The term surrogate species generally refers to a species which is a proxy for one or many other species3. It is therefore viewed as a management “shortcut”- reducing single species management in favor of a simplified multi-species management approach8. Grizzly bear (Ursus arctos) is a Threatened species within the province of Alberta1 and is managed through a provincial recovery plan2. Much like grizzly bears, songbirds are a taxa of conservation concern. Populations of birds in Canada have declined by over 10% in the past 40-50 years7. In addition to these statuses, all migratory songbirds are protected under the Migratory Birds Convention Act6. Given the statuses and conservation requirements for both grizzly bears and songbirds, the potential for surrogacy becomes a question of interest; however, because surrogacy can be assessed on different scales and yield differing results5 and the significance of including different scales to analyze surrogacy has been stressed4, a multi-scale analysis is necessary.
A) The smaller scale analysis compares grizzly bear use sites to non-use areas.
1) Determine whether sites frequented by grizzly bears are associated with higher overall songbird diversity and/or if it varies with songbird guild; and
2) Determine whether there are differences in the songbird assemblage based on type or features of grizzly bear use locations (activity of bear, dominant vegetation type, etc.)
Methods: Grizzly bear use locations are determined from telemetry data gathered from the Foothills Research Institute in the Yellowhead Bear Management Region. Sixty-six of these 15 m radius sites were selected, with an additional sixty-six random sites surveyed for comparison. Autonomous recording units (ARUs) were placed at these sites during both the spring migration and summer breeding period in 2017. ARU recordings were analyzed for species presence and number of individuals. Grizzly bear sites are categorized based on vegetation within a 15 m radius of the ARU using field data collected, as well as vegetation within 150 and 500 m using landcover data provided by ABMI.
B) The larger scale analysis compares grizzly bear surrogacy (on this large scale known as umbrella effects / species) to other iconic conservation species in Alberta.
1) Determine if grizzly bear, caribou, and/or greater sage grouse have the potential to serve as umbrella species for songbirds based on songbird presence, songbird species at risk presence, and overall bird presence, diversity, and uniqueness within the broader context of home ranges and large conservation priority areas.
2) Compare the above-mentioned bird metrics with area size to determine which of the three species (if any) would best serve as an umbrella species for bird conservation.
3) Compare bird metrics between BMAs within the Alberta grizzly bear range
Methods: Using existing data and computer modelling, the home ranges of grizzly bear, caribou, and greater sage grouse were evaluated for detection of songbird and overall bird species, species richness, species uniqueness, and for detections of provincially and federally designated songbird species at risk. These values will also be compared between grizzly bear management areas.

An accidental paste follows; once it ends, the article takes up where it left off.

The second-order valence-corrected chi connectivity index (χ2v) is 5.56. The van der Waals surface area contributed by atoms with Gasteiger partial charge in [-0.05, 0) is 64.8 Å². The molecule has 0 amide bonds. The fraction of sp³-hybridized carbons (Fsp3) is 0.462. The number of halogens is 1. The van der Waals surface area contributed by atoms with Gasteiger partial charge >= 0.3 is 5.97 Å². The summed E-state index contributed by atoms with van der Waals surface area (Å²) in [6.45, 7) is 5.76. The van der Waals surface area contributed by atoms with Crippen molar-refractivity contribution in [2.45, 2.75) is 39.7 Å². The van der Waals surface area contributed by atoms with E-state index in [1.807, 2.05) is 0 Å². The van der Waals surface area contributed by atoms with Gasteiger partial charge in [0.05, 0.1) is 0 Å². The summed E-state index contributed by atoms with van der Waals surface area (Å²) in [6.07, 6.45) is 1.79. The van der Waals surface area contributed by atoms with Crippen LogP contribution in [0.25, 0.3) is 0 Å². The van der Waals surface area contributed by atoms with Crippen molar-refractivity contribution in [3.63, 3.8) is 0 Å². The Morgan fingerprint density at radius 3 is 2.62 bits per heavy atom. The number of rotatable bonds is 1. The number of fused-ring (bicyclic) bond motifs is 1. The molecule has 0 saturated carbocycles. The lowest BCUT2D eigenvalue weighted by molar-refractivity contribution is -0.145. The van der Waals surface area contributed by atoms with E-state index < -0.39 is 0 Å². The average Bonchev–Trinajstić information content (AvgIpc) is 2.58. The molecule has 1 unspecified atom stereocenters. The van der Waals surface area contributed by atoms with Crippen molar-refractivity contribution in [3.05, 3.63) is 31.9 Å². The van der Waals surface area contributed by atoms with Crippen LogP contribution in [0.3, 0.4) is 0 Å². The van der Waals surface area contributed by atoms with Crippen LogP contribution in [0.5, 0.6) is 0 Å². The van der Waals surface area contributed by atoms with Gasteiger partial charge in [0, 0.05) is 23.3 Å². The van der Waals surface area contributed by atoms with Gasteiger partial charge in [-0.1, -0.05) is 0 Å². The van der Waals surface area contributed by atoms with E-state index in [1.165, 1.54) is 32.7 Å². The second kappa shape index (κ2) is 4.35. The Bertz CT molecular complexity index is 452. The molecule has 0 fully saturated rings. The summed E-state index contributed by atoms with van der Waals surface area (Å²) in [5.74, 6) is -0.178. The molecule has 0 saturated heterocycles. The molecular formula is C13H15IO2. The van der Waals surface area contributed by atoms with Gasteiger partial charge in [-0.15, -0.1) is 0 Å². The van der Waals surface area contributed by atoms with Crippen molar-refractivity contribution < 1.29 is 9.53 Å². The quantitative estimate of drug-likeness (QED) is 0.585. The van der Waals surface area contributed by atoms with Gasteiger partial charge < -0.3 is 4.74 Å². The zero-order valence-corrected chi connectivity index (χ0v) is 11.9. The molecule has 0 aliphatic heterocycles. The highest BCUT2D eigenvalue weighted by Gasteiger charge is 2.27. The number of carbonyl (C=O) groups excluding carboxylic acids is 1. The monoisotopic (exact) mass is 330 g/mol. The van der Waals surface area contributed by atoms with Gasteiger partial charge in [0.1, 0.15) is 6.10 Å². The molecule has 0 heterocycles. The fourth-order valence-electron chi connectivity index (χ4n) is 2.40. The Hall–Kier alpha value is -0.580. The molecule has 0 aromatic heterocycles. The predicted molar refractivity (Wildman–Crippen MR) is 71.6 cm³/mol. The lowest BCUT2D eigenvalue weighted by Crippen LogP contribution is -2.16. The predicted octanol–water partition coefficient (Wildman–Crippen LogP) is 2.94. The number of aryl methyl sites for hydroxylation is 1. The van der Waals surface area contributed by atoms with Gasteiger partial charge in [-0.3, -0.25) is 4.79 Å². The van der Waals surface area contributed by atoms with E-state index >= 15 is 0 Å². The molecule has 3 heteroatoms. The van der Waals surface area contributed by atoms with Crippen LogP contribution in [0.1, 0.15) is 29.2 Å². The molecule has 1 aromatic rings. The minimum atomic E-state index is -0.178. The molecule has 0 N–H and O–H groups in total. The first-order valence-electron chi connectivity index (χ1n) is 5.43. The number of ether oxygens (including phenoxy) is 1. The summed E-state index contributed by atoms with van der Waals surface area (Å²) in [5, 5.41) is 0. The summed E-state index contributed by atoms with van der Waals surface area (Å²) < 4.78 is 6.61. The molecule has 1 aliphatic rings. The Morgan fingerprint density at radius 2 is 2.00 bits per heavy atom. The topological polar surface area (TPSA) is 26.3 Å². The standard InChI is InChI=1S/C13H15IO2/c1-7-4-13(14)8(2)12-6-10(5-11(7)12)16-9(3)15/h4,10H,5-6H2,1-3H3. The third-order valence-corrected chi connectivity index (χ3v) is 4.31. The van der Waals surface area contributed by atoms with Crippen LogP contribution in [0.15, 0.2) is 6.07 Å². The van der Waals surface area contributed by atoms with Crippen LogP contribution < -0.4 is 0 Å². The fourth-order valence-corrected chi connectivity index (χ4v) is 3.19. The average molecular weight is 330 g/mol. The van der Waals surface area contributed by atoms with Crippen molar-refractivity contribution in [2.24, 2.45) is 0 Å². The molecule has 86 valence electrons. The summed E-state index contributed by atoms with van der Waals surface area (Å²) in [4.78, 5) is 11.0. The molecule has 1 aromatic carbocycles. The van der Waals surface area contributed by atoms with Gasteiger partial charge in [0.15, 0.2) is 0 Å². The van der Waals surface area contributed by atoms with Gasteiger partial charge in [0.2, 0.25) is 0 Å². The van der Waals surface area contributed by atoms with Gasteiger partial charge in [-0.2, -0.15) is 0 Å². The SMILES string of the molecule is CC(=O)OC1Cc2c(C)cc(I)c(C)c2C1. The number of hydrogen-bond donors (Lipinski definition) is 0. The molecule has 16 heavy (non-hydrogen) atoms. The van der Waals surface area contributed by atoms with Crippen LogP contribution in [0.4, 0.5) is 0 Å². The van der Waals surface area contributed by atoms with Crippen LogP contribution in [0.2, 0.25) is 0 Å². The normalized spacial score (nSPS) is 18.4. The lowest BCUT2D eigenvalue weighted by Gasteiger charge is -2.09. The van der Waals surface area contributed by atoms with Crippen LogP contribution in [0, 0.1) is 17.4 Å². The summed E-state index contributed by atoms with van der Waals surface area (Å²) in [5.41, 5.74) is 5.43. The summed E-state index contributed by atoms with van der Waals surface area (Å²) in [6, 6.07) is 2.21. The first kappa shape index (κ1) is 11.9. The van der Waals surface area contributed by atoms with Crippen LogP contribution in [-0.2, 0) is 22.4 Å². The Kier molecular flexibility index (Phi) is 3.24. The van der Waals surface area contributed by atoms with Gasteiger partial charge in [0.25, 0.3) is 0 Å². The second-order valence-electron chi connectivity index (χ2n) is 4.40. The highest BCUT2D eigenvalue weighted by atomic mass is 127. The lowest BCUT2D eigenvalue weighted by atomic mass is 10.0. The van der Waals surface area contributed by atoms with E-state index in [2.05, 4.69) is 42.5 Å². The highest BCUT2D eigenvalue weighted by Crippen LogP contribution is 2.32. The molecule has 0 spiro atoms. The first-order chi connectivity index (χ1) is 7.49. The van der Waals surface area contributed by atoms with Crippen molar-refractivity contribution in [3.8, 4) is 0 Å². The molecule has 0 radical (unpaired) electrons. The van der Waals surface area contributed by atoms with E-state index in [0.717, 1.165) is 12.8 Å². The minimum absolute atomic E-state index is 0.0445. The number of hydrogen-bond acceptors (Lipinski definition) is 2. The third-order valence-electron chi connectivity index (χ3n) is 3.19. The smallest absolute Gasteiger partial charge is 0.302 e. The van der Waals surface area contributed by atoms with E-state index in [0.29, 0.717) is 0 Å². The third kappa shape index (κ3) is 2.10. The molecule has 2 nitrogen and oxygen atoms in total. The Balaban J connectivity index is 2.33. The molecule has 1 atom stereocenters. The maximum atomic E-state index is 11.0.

This multi-scale approach will provide insight into at what scale(s) grizzly bear-songbird surrogacy is effective, simplifying land and wildlife management decision making.
1Alberta Environment and Sustainable Resource Development (2014). A Guide to Endangered and Threatened Species, and Species of Special Concern in Alberta. Version 1. Retrieved from http://aep.alberta.ca/fish-wildlife/species-at-risk/species-at-risk-publications-web-resources/documents/SpeciesAtRiskGuide-Jan-2015.pdf
2Alberta Sustainable Resource Development (2008). Alberta Grizzly Bear Recovery Plan 2008-2013. Retrieved from http://aep.alberta.ca/fish-wildlife/wildlife-management/grizzly-bear-recovery-plan/documents/GrizzlyBear2008-2013-RecoveryPlan-2008.pdf
3Caro, T. and O’Doherty, G. (1999). On the Use of Surrogate Species in Conservation Biology. Conservation Biology, 13(4), 805-814.
4Favreau, J.M., Drew, C.A, Hess, G.R., Rubino, M.J., Koch, F.H., and Eschelbach, K.A. (2006). Recommendations for assessing the effectiveness of surrogate species. Biodiversity and Conservation, 15, 3949-3969.
5Higa, M., Yamaura, Y., Senzaki, M., Koizumi, I., Takenaka, T., Masatomi, Y., Momose, K. (2016). Scale Dependency of two endangered charismatic species as biodiversity surrogates. Biodiversity and Conservation, 25(10), 1829-1841.
6Migratory Birds Convention Act, 1994 (S.C. 1994, c. 22).
7North American Bird Conservation Initiative Canada (2012). The State of Canada’s Birds. Retrieved from http://www.stateofcanadasbirds.org/State_of_Canada%27s_birds_2012.pdf
8Simberloff, D. (1998). Flagships, Umbrellas and Keystones: Is Single-Species Management Passé in the Landscape Era? Biological Conservation, 83(3), 247-257.